A massive plan to give Rushden a complete face-lift is being prepared by Rushden Amenities Society.
Their idea is to introduce a town colour scheme and in theory all the town’s shops and houses would be painted in colours which blend together and so “beautify” the place.
Talks within the Amenities Society have been going on for 12 months but it is only within the last seven days that they have revealed their plans.
The plan is still in its infancy but it has got past the discussion stage and concrete steps are now being taken.
Photographs of business properties and housing estates have been taken from which lined drawings are being made.
These are to be submitted to a colour specialist, in this case Mr. Osborne Robinson, who is an outstanding scenery designer at Northampton Repertory Theatre. His task will be to create the harmonious colour effect.
Once this has been done the Amenities Society plan to hold an exhibition at which traders, councillors and householders can judge for themselves the merits of the scheme.
The plan is not a new one but one which has been successfully carried out in Windsor and Faversham and other towns all over the country.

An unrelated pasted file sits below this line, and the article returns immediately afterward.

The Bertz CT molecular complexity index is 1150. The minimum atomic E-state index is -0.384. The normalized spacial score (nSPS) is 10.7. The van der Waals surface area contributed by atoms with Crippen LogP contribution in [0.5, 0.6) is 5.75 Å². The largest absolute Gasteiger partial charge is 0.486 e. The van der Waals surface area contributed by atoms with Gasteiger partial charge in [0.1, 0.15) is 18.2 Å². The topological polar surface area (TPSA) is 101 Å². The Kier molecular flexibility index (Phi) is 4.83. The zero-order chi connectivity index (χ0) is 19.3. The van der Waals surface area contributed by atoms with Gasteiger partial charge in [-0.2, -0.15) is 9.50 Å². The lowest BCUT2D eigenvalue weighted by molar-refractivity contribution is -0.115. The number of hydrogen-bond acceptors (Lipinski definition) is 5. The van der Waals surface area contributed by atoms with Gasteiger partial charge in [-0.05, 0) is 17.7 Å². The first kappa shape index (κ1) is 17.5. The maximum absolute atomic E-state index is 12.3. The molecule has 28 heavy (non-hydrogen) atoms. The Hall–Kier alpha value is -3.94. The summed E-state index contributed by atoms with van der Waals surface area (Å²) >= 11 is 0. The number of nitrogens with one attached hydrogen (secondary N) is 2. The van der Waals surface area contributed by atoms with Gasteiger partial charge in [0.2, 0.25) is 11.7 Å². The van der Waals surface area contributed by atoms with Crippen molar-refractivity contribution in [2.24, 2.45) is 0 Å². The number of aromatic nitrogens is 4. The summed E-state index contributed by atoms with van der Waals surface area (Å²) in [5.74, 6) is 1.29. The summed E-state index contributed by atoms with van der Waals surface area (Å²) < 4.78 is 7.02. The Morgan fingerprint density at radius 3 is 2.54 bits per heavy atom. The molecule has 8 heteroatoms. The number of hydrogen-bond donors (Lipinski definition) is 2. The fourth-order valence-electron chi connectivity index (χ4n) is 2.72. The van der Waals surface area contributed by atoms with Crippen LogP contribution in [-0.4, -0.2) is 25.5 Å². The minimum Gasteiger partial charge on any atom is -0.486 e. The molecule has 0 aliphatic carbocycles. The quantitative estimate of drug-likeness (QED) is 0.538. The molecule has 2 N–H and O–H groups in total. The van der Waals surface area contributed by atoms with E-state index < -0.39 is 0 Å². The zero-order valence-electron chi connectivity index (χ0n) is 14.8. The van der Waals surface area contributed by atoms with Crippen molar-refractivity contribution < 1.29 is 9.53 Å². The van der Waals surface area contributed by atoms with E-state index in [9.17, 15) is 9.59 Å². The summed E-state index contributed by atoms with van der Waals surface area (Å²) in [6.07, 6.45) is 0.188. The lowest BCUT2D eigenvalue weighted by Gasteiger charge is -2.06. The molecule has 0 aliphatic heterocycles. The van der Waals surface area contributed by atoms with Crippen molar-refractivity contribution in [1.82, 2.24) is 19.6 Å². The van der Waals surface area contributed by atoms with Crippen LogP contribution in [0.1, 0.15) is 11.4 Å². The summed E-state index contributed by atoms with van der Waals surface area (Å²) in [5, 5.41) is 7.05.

In these towns they have apparently been concerned with boosting the town’s trading potential and have had far more financial resources to call upon.
Rushden Amenities Society say their prime aim is to beautify the town. However, they are convinced that traders will benefit greatly if they are prepared to invest in the scheme.
Mrs. May Knight, last year’s Chamber of Trade president and a member of the Amenities Society, is all in favour of the idea but admits that it can only be done in stages at least as far as shops are concerned.
“If we can get a group of shops to have their fronts painted to a specific colour plan then I am sure other traders will be so impressed they will want to follow suit. But even so I do not think we shall get 100 per cent response. You always get the wreckers,” said Mrs. Knight.
She also pointed out that shops would only be willing to repaint when it was necessary to do so and that the cost would be fairly substantial.